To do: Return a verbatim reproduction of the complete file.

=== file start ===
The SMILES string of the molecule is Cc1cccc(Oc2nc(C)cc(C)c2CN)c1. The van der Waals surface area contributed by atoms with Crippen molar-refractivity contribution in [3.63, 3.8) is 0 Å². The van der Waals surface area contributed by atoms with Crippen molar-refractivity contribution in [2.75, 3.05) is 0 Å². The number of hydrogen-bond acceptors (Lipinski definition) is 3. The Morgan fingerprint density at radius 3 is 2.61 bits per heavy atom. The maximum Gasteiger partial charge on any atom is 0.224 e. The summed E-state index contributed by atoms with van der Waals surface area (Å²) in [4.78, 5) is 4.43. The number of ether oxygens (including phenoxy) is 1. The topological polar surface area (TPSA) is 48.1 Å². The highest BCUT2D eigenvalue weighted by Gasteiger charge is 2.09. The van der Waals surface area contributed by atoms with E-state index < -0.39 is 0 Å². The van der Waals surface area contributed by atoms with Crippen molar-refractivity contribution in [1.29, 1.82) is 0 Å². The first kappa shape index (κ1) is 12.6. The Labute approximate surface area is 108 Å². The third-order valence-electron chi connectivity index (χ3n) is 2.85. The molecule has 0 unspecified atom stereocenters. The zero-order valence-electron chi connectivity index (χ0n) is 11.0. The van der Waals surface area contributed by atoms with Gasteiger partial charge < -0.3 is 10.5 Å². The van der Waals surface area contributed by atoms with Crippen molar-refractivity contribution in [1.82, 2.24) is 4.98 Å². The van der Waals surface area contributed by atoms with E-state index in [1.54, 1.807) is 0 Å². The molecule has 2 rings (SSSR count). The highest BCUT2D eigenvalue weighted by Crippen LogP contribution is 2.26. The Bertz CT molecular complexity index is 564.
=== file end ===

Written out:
The SMILES string of the molecule is Cc1cccc(Oc2nc(C)cc(C)c2CN)c1. The van der Waals surface area contributed by atoms with Crippen molar-refractivity contribution in [3.63, 3.8) is 0 Å². The van der Waals surface area contributed by atoms with Crippen molar-refractivity contribution in [2.75, 3.05) is 0 Å². The number of hydrogen-bond acceptors (Lipinski definition) is 3. The Morgan fingerprint density at radius 3 is 2.61 bits per heavy atom. The maximum Gasteiger partial charge on any atom is 0.224 e. The summed E-state index contributed by atoms with van der Waals surface area (Å²) in [4.78, 5) is 4.43. The number of ether oxygens (including phenoxy) is 1. The topological polar surface area (TPSA) is 48.1 Å². The highest BCUT2D eigenvalue weighted by Gasteiger charge is 2.09. The van der Waals surface area contributed by atoms with E-state index < -0.39 is 0 Å². The van der Waals surface area contributed by atoms with Crippen molar-refractivity contribution in [1.29, 1.82) is 0 Å². The first kappa shape index (κ1) is 12.6. The Labute approximate surface area is 108 Å². The third-order valence-electron chi connectivity index (χ3n) is 2.85. The molecule has 0 unspecified atom stereocenters. The zero-order valence-electron chi connectivity index (χ0n) is 11.0. The van der Waals surface area contributed by atoms with Gasteiger partial charge < -0.3 is 10.5 Å². The van der Waals surface area contributed by atoms with Crippen molar-refractivity contribution in [1.82, 2.24) is 4.98 Å². The van der Waals surface area contributed by atoms with E-state index in [1.54, 1.807) is 0 Å². The molecule has 2 rings (SSSR count). The highest BCUT2D eigenvalue weighted by Crippen LogP contribution is 2.26. The Bertz CT molecular complexity index is 564.